The City Council has awarded a $244,000 contract to Minturn Inc., of Brooklyn, to install a new wastewater equalization basin at the Story City wastewater plant.


A wastewater equalization basin helps the treatment facility have a more constant flow rate through its processes. It also helps control the concentration of the wastewater.


The project is part of Story City’s Wastewater Capital Improvement Plan, which has identified approximately $2.3 million worth of improvements. Over the next couple of years, the city will need to make an investment of approximately $1.2 million in needed upgrades and improvements.


In comparison, the approximate cost to construct a new wastewater treatment plant would be $10 million.


The wastewater treatment plant, which went into operation in 1989, will require significant improvements over the next five to seven years, said City Administrator Mark Jackson.


The wastewater treatment plant is in need of improvement and upgrades, Jackson said. Some of those improvements will help the city comply with more stringent federal and state mandates, regulations and guidelines.


“The wastewater treatment plant is nearly 30 years old, and many of the items needing to be upgraded or replaced have operated beyond their life-expectancy,” Jackson said. “And like all things when they age, there comes a time when certain things need to be replaced.”


Story City’s wastewater plant is a sequencing batch reactor treatment facility with flow equalization. It was put into full operation in March of 1989.


The wastewater enters the facility through a Parshall flume, which is located on the north side of the control building. It then enters the wet well and is lifted 20 feet by the raw wastewater pumps. This is the only stage in the process where the water needs to be pumped; the rest is all gravity flow.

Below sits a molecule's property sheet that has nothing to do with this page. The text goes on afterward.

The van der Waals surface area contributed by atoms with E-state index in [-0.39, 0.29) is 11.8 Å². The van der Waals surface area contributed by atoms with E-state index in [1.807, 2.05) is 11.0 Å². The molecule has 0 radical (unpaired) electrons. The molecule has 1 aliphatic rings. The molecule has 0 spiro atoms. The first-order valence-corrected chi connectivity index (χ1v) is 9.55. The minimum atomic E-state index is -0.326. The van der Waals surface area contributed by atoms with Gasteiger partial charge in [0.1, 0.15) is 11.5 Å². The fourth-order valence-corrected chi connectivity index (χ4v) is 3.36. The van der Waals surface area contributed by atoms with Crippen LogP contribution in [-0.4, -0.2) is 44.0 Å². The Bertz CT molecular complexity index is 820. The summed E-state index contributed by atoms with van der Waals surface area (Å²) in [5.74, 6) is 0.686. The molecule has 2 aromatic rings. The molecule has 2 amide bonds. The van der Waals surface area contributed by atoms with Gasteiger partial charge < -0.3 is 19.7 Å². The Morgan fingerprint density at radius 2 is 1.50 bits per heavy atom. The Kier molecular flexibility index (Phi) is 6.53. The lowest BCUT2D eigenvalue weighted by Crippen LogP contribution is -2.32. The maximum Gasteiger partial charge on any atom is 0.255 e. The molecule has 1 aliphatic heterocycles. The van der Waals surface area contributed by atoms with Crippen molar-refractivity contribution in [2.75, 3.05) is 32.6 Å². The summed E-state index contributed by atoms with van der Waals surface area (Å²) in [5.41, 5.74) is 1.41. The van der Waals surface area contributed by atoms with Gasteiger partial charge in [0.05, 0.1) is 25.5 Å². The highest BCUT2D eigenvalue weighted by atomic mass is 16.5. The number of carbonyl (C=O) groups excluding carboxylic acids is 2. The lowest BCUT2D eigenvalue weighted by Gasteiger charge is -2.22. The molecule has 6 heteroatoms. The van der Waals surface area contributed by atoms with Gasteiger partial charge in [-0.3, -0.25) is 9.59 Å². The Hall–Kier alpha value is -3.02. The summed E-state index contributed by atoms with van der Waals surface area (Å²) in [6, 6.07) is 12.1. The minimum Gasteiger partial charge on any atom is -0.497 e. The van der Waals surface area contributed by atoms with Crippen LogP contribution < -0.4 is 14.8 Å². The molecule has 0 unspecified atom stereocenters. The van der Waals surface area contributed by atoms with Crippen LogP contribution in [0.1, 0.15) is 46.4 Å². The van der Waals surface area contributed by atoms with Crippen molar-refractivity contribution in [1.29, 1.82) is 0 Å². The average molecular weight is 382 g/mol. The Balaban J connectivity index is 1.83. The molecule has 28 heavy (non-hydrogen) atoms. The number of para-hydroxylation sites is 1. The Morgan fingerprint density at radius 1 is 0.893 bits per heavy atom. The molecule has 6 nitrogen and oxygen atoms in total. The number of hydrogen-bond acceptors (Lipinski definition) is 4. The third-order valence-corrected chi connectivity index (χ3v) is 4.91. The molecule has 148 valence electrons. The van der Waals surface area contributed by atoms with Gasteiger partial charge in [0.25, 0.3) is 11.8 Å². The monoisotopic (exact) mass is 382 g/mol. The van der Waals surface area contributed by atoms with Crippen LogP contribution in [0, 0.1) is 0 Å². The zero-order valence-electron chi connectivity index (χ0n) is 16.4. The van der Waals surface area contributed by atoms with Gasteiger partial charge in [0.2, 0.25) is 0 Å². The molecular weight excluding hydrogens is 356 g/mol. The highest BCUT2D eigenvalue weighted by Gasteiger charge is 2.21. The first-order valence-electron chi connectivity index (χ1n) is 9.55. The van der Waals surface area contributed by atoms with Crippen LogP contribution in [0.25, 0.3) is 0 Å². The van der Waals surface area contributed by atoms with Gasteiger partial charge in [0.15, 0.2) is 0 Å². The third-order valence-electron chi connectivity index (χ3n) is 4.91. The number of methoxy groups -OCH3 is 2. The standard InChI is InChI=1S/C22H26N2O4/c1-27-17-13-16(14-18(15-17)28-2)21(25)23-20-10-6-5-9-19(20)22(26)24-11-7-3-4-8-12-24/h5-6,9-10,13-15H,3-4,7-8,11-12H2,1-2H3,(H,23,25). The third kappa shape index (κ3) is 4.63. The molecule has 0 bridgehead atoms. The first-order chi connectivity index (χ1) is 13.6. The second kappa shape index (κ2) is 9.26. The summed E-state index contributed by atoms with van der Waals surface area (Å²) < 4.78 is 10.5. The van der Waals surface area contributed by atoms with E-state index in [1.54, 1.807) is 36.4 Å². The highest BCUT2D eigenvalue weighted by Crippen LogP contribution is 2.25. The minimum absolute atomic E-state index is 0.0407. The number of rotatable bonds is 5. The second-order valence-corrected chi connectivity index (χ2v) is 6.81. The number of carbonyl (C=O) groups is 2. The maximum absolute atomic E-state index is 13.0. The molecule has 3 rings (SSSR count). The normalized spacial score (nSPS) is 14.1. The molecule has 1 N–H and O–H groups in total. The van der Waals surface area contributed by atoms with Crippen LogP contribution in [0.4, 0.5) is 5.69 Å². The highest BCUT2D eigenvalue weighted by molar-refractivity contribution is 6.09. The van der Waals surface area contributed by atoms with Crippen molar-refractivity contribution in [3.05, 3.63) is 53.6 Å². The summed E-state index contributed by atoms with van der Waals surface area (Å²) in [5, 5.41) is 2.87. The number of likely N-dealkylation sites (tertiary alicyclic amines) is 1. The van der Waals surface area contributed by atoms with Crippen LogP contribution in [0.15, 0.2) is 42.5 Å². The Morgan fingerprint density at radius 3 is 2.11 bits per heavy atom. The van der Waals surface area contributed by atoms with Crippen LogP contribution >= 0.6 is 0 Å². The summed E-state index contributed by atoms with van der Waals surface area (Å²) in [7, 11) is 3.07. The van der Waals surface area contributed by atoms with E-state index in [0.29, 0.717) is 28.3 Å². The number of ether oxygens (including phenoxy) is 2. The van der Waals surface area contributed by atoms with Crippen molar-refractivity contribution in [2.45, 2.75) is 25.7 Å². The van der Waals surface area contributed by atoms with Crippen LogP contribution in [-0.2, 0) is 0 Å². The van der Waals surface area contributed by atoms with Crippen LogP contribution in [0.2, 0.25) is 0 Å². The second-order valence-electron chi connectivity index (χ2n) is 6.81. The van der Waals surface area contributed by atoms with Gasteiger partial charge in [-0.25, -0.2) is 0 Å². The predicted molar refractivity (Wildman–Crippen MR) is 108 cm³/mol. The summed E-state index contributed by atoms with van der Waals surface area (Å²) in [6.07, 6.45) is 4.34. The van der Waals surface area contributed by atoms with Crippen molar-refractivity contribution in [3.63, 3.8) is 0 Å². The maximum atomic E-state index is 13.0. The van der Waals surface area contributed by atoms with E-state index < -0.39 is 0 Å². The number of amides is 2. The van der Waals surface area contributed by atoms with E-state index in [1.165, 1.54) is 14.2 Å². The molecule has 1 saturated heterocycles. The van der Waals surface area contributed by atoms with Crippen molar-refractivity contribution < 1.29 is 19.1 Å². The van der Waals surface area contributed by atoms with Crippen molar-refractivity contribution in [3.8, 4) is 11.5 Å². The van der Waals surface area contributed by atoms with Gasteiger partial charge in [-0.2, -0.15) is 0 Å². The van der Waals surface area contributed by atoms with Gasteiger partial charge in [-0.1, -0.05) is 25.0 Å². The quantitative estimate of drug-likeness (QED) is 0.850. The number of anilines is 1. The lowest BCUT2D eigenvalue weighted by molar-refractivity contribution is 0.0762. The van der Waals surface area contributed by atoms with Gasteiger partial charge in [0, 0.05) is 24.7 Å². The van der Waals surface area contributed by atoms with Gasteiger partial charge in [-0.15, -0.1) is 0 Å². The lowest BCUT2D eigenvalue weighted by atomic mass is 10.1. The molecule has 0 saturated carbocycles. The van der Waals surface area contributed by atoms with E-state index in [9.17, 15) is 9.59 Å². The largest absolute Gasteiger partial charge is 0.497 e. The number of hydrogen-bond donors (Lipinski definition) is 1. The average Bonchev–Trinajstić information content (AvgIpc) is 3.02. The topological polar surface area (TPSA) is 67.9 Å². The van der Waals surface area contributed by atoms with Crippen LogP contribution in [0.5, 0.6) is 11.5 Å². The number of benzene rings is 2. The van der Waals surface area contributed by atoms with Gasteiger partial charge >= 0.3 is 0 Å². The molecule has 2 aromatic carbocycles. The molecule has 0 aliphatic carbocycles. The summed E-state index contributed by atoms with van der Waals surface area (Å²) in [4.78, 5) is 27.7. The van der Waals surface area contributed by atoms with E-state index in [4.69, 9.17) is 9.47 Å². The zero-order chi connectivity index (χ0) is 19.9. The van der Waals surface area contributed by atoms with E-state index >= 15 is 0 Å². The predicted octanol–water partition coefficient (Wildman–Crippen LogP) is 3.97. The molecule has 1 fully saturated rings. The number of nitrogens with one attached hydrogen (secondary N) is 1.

The wastewater then passes through a stair-step screen that removes solid materials. These solids drop into a trough going to trash containers for collection and disposal.


The wastewater that passes through the screens then enters the grit removal system, which is a vortex unit that utilizes gravitational and centrifugal forces to remove at least 95 percent of the grit.


The liquid then flows into a sequencing batch reactor. There are two of these large, round structures at Story City’s wastewater plant. The wastewater is mixed and aerated as to allow the biological digestion of the organics in the wastewater by microscopic organisms.


This mixture, which is called mixed liquor, is then allowed to settle in the equalization basins. The clear top portion is decanted off by means of floating decanters. A portion of the solids that settle out are wasted off with each batch.


This material is then pumped to the reed beds for further biological breakdown and dewatering.


Story City is one of a few municipalities in the state that uses this environmentally friendly practice at its wastewater treatment facility. By planting reed beds in 2002, the city began using the natural filtration system offered by these plantings.


The reed beds provide habitats for wildlife while they offer a sustainable choice for wastewater and sludge management.


The proper utilization and disposal of sludge is one of the most critical issues faced by wastewater treatment plants. The most important part of sludge management is to retain the nutrients in the sludge. Reed beds are an alternate method for sludge treatment.


The reeds transfer oxygen directly from their root systems and through their stems. The root systems are met by a multitude of micro-organisms with areas of varying oxygen levels. As a result, the wastewater stored in reed beds is treated and recycled.


The decanted liquid then passes through ultraviolet lights to kill bacteria. It then flows to the stair step aeration unit, which increases the oxygen level in the water before it enters the Skunk River.